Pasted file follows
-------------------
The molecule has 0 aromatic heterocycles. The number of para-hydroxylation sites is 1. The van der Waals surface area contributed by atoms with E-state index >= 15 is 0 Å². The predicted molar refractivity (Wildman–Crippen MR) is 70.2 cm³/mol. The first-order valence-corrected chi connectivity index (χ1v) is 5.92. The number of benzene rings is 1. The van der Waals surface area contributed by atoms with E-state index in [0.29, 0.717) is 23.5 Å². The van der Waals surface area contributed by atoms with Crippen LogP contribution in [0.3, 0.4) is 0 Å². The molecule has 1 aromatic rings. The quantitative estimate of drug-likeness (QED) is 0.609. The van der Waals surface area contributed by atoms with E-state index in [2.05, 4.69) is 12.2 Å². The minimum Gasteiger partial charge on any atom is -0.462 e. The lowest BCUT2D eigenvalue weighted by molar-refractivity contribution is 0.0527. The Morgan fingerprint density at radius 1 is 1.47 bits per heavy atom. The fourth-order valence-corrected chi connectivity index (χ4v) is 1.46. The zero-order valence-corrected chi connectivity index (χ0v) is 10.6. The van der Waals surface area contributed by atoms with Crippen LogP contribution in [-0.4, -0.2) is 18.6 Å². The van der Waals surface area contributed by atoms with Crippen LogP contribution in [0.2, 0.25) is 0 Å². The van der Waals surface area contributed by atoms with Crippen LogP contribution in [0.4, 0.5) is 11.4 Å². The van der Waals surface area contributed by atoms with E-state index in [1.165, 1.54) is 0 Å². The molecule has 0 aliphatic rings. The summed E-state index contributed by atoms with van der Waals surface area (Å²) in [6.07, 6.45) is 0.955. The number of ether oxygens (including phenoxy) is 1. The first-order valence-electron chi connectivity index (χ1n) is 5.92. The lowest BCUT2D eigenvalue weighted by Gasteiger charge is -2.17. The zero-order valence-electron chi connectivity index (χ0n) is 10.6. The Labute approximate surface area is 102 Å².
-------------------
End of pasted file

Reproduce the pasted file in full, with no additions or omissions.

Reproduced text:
The molecule has 0 aromatic heterocycles. The number of para-hydroxylation sites is 1. The van der Waals surface area contributed by atoms with E-state index >= 15 is 0 Å². The predicted molar refractivity (Wildman–Crippen MR) is 70.2 cm³/mol. The first-order valence-corrected chi connectivity index (χ1v) is 5.92. The number of benzene rings is 1. The van der Waals surface area contributed by atoms with E-state index in [0.29, 0.717) is 23.5 Å². The van der Waals surface area contributed by atoms with Crippen LogP contribution in [0.3, 0.4) is 0 Å². The molecule has 1 aromatic rings. The quantitative estimate of drug-likeness (QED) is 0.609. The van der Waals surface area contributed by atoms with E-state index in [2.05, 4.69) is 12.2 Å². The minimum Gasteiger partial charge on any atom is -0.462 e. The lowest BCUT2D eigenvalue weighted by molar-refractivity contribution is 0.0527. The Morgan fingerprint density at radius 1 is 1.47 bits per heavy atom. The fourth-order valence-corrected chi connectivity index (χ4v) is 1.46. The zero-order valence-corrected chi connectivity index (χ0v) is 10.6. The van der Waals surface area contributed by atoms with Crippen LogP contribution in [-0.4, -0.2) is 18.6 Å². The van der Waals surface area contributed by atoms with Crippen LogP contribution in [0.2, 0.25) is 0 Å². The van der Waals surface area contributed by atoms with Crippen LogP contribution in [0.4, 0.5) is 11.4 Å². The van der Waals surface area contributed by atoms with E-state index in [1.165, 1.54) is 0 Å². The molecule has 0 aliphatic rings. The summed E-state index contributed by atoms with van der Waals surface area (Å²) in [6.07, 6.45) is 0.955. The number of ether oxygens (including phenoxy) is 1. The first-order valence-electron chi connectivity index (χ1n) is 5.92. The lowest BCUT2D eigenvalue weighted by Gasteiger charge is -2.17. The zero-order valence-electron chi connectivity index (χ0n) is 10.6. The Labute approximate surface area is 102 Å².